day in the life of an admissions RN?


  • Specializes in Legal, Ortho, Rehab. Has 20 years experience.

Hey everyone,

I am considering becoming an admissions RN.

I am a RN with 2 years exp + 3 years as a LPN. I don't feel like I've worked up an impressive resume...4 years LTC/subacute rehab with some hospice through agency, 9 months MDS, and now 3 months travel nurse currently on assignment in an acute inpt rehab. Stressful, and fast paced are not my favorite things. I feel routine floor nursing is stagnant, I want to do more. MDS was enjoyable, until I realized the work NEVER stopped, and if you took a vacation it just piled up waiting for you. Can someone tell me if this admissions thing has freedom? Can someone walk me through what their day is like? What do you like? What do you dislike?

Thanks for reading:heartbeat

aimeee, BSN, RN

932 Posts

Freedom? That's an interesting word I never would have thought of applying to hospice nursing. Autonomy maybe. It certainly can be stressful, or it can be delightful. It all depends on what comes about. Certainly every day is different as no two admissions are alike. Every patient, every family is unique. I'll tell you what a day is like under our model, but recognize that many hospices use different models for admissions.

The day generally starts with coming to the office and updating the laptop and pulling in information about the days assigned admissions. Usually we do two, but sometimes the plan changes at the last minute as to which ones we will be doing. Lots of times referrals are made at the last minute so there is often shifting of assignments to meet the needs. You learn never to get too mentally attached to any plan for the day.

You head out for the appointment. Spend maybe 20 minutes talking about hospice, showing the patient/family how it will meet their needs, getting papers signed. Then about another hour assessing the patient, making a med list, careplanning and educating the family, ordering equipment, collaborating with other team members etc. Then there is about another hour of charting and phone calls to do getting that all typed out in the computer. If there are medication changes needed to get the person's symptoms under control (and there often are) that can add to the time involved.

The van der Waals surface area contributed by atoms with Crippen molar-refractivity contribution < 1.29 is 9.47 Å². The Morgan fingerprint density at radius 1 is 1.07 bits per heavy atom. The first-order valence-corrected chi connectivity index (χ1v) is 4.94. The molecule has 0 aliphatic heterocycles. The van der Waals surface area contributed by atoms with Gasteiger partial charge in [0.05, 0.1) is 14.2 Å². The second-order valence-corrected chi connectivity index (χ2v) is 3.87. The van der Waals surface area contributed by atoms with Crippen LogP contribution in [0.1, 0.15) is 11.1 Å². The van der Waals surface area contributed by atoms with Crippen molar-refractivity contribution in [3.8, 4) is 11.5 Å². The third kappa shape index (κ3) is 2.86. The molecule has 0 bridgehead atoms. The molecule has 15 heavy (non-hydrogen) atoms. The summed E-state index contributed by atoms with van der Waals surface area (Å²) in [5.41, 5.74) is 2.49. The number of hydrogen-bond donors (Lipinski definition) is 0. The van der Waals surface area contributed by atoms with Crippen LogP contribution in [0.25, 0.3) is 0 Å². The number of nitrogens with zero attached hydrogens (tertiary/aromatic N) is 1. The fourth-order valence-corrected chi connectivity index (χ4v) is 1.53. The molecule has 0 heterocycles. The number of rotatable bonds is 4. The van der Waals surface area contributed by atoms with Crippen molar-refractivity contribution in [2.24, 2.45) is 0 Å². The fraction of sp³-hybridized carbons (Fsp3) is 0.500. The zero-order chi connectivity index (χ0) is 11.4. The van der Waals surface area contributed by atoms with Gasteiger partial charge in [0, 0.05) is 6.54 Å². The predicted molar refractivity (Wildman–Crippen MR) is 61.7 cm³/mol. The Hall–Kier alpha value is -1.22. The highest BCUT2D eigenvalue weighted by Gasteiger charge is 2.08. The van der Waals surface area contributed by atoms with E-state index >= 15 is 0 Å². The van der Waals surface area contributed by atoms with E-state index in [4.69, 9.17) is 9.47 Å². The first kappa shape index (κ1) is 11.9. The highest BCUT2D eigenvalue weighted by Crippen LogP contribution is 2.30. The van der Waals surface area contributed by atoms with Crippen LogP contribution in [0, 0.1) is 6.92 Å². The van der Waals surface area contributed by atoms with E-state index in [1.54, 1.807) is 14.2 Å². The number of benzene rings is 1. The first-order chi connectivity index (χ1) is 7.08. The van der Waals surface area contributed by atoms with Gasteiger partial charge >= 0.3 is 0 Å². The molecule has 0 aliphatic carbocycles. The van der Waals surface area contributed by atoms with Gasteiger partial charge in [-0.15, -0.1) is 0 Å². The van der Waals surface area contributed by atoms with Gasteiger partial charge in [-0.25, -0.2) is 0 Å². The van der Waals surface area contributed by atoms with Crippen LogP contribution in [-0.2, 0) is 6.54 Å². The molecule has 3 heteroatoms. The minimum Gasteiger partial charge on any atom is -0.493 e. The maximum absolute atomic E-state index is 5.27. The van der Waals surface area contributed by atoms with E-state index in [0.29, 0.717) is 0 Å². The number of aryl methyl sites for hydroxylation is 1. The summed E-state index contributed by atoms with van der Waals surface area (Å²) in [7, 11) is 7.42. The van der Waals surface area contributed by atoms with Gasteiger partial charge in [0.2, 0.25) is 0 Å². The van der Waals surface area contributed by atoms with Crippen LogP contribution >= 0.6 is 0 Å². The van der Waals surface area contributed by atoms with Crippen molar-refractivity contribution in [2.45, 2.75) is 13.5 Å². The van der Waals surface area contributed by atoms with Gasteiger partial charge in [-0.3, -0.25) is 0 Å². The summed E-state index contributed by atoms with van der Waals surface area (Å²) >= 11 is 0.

If things go smoothly, it will take close to 4 hours all inclusive. If there are a lot of hurdles, it can easily expand to 6. We do A LOT of stuff up front though. Some hospices do less on the admission visit, and may even have a rep who goes in before the nurse and explains about hospice and gets all the consent forms signed. In those situations, the admissions nurses generally do 3 admissions or even 4 in a day.

Specializes in L&D, Hospice. Has 30 years experience.

aimeee pretty much summed it up! I worked as admissions RN for a year - it was a newer hospice to the area; the company expected 6 admissions a day (which we never had! not even in a week) so there is your freedom- never mind; i find myself still doing admissions, now that i work for a different hospice and have second shift (spill over, cover etc); there are evenings i do 2 admissions, 2 visits for problems and a death- and you guessed it it is not all done in 8 hrs. It is not your average 8-5 in a building job; there is flexibility and change, no day is the same and that alone is freedom to me. Overtime, yes, but it is not mandatory - you ge the job done and this is not a perfect world; if you like fighting traffic and getting things done in an ever changing situation: GO FOR IT ! I love it! hope this helps....


3 Posts

Personally I think being an admissions nurse in hospice is the best job I have ever had. Autonomy-yes, mundane-no. As previously mentioned, every patient and family are different. You have to be very open minded when you walk in the door because you never know what they are going though. My opinion is a good admissions nurse does everything within their power to "set the patient up". You want them to understand the concept of hospice and how incredible the benefit can be not only to the patient but to the family. Then, you are fortunate enough to order the DME, meds, jump every hurdle imaginable just to make sure they have everything they need until their primary nurse comes usually the following day. Of couse, then you have the difficult to qualify cases. These allow you do use your critical thinking skills over and above anything you could have imagined! Every day is a new day, every patient has a different challenge. If you enjoy hospice but feel it would be too difficult to get so attached to your patients and then they die....then admissions is a great place for you!


27 Posts

There is no such animal as an "admissions nurse" at my hospice. I am the patient care coordinator, and I have done all but maybe 5 admissions in the 7 months I have been in this position. My full time staff RN refuse to do admissions. I have a great PRN RN and she has been great helping with admissions. I would love to be an "admissions nurse", because I currently do all the admit stuff and the other mundane BS that goes along with being a manager, which I have found is not for me. I have accepetd a staff nurse position at another hospice, for more than I am making as PCC and better call compensation! GO For it!

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